Telemetry Troubles Solved With Intel Ingenuity

Hyperscalers have no way to track telemetry. Or should I say had? Tom Hollingsworth of Gestalt IT investigates Barefoot Networks’ answer to the problem

The Programmability Voyage With Barefoot Networks

Hardware alone isn’t the key to longevity. We learned that lesson with the Voyager program. How do those lessons parallel with ASIC design today? Tom Hollingsworth takes a look at the Barefoot Networks presentation from Networking Field Day 21. They extended this metaphor to their own use of software to extend their Tofino chips using the P4 programming language. While they might not see the same 50 year life span as the Voyager vessels, it’s an approach that can better adapt to business needs as they change over time.

The Foundation of the Future With Barefoot Networks

Tom Hollingsworth is impressed by some of the recent announcement from Barefoot Networks. The first was announced at OCP which saw new support for P4 and Tofino in the Software for Open Networking in the Cloud. Then there was the company’s announced partnership with IP Infusion (another Networking Field Day presenter). Finally Barefoot announced partnerships with Xilinx and Kaloom to bring Tofino and P4 to their switching platforms. For Tom, this sets the company on a firm foundation for the future, one where they don’t try to bring customers to use cases that might not apply, but instead meet customers where they already are.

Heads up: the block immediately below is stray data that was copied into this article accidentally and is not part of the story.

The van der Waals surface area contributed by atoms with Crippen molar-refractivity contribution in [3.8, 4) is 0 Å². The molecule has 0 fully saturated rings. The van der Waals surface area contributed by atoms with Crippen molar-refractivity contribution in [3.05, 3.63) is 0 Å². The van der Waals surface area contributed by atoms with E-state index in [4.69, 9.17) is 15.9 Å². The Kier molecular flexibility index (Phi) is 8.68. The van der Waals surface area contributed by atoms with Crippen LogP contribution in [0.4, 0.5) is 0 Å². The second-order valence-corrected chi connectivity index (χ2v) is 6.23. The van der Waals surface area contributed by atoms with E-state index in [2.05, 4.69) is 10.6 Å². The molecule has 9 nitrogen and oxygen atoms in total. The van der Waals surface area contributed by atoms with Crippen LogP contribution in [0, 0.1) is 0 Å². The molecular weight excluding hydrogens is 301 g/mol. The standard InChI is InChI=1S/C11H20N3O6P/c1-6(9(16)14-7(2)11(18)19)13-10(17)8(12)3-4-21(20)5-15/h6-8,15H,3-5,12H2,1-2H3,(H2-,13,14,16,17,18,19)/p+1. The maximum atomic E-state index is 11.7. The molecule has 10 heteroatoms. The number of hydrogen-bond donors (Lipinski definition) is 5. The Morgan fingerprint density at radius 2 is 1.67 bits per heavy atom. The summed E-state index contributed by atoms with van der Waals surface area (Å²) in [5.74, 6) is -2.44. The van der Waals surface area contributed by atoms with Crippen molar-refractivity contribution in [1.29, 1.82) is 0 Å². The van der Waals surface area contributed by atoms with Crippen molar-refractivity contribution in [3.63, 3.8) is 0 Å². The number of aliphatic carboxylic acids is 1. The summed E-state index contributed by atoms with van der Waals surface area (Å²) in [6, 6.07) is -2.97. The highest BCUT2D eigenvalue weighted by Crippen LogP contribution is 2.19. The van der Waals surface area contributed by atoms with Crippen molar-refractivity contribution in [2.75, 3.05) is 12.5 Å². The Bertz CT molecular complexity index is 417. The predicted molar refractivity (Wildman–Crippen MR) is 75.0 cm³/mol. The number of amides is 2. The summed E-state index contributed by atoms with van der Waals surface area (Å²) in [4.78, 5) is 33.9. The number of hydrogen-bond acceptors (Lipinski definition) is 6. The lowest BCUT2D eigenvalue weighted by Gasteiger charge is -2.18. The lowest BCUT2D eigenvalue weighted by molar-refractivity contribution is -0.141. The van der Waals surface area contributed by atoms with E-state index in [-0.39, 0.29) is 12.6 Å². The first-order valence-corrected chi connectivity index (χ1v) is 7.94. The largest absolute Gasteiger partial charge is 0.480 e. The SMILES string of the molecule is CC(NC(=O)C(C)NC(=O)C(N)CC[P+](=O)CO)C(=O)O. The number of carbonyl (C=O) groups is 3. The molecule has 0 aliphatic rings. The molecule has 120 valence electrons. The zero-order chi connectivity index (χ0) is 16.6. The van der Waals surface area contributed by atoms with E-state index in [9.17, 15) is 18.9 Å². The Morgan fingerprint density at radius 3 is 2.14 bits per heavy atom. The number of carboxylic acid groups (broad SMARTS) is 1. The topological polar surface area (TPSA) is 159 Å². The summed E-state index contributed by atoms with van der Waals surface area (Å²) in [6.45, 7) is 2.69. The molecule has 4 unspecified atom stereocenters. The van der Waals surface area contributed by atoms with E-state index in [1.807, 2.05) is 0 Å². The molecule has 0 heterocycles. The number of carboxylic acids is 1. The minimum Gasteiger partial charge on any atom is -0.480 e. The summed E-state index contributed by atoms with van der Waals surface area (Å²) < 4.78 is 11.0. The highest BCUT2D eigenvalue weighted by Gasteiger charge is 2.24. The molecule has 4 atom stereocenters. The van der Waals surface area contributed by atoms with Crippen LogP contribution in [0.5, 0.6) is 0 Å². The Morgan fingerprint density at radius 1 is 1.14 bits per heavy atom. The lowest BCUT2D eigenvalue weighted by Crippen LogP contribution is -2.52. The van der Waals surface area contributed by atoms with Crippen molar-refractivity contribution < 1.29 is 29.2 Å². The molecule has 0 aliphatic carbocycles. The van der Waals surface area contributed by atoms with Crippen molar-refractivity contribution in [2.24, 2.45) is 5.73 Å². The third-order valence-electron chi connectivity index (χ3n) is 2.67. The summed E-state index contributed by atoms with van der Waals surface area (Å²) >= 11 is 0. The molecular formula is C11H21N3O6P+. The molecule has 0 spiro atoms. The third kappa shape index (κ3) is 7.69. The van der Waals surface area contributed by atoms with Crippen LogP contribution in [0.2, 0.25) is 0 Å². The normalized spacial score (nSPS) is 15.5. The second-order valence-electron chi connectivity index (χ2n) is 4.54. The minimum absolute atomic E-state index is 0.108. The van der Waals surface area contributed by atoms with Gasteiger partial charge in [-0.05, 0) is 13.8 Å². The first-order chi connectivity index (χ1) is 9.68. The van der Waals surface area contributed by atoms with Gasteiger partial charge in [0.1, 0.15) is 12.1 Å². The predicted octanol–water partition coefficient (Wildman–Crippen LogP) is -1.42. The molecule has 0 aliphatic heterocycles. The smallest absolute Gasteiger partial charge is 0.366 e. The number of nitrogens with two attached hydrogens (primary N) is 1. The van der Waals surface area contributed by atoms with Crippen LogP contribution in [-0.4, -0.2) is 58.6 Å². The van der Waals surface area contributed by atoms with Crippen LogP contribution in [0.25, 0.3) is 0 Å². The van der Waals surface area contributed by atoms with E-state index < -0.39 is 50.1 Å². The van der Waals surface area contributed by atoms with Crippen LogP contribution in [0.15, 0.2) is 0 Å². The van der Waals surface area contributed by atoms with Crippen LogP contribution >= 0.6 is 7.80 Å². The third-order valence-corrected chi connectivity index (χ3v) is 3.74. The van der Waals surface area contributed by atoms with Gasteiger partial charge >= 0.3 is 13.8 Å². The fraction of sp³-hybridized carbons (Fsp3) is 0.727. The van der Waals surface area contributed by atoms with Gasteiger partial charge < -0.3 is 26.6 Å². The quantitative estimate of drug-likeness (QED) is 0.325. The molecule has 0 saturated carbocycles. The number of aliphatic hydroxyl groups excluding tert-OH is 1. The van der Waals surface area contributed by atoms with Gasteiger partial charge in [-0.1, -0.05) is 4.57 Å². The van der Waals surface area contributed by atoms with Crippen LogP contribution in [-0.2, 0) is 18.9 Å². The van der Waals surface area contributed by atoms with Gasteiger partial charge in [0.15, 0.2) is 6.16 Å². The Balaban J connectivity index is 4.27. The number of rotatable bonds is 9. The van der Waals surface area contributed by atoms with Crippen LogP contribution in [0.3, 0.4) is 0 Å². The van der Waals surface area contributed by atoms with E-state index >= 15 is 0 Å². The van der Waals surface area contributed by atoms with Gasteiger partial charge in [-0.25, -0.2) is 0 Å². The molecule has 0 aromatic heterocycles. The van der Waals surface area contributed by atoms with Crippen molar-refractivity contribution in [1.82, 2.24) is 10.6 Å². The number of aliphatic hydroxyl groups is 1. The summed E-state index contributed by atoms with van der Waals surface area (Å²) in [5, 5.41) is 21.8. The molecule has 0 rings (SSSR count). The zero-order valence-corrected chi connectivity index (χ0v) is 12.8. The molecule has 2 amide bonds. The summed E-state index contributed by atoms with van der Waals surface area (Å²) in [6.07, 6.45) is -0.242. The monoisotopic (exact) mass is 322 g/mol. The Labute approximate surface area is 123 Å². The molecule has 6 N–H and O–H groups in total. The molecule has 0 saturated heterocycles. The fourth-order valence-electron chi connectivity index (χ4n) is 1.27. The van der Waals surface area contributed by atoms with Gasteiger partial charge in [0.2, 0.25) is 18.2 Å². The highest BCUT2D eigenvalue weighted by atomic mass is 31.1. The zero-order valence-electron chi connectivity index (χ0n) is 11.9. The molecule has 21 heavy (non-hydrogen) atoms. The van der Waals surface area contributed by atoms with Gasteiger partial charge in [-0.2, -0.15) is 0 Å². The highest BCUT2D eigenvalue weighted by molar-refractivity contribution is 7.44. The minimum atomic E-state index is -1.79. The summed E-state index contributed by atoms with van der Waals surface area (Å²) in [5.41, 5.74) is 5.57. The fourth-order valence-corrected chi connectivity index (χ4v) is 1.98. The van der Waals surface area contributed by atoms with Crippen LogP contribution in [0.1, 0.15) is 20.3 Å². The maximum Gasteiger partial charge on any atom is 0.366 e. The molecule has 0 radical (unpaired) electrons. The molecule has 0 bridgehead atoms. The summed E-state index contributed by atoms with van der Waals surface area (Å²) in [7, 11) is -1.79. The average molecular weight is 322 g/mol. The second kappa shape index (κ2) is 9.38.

Anticipating Network Field Day 19 (NFD19)

The inimitable Pete Welcher returns as a Networking Field Day delegate next month. In this post, he previews the presenting companies. The roster is stacked for the event, including networking stalwarts like Cisco and Riverbed, emerging startups like Barefoot Network, Apstra, and Illumio, and those that Pete wants to see more from like Silver Peak, Kentik, and Bluecat Networks. You can catch all their presentation on our live stream during the event.

Barefoot Networks and Fully Programmable Switches

Keith Ward got to hear from Barefoot Networks at Tech Field Day Extra at VMworld. In this post, he shares a video talking with Director of Product Management Roberto Mari, about how the company’s Tofino programmable switch makes programming a network as easy as programming a server.

Advice To Tech Field Day Sponsors

Greg Ferro is no stranger to Tech Field Day events. In this post, he uses his considerable event experience to offer some advice to future presenting companies. He addresses everything from knowing your audience, to how to approach demos, and building a company story over the course of two hours.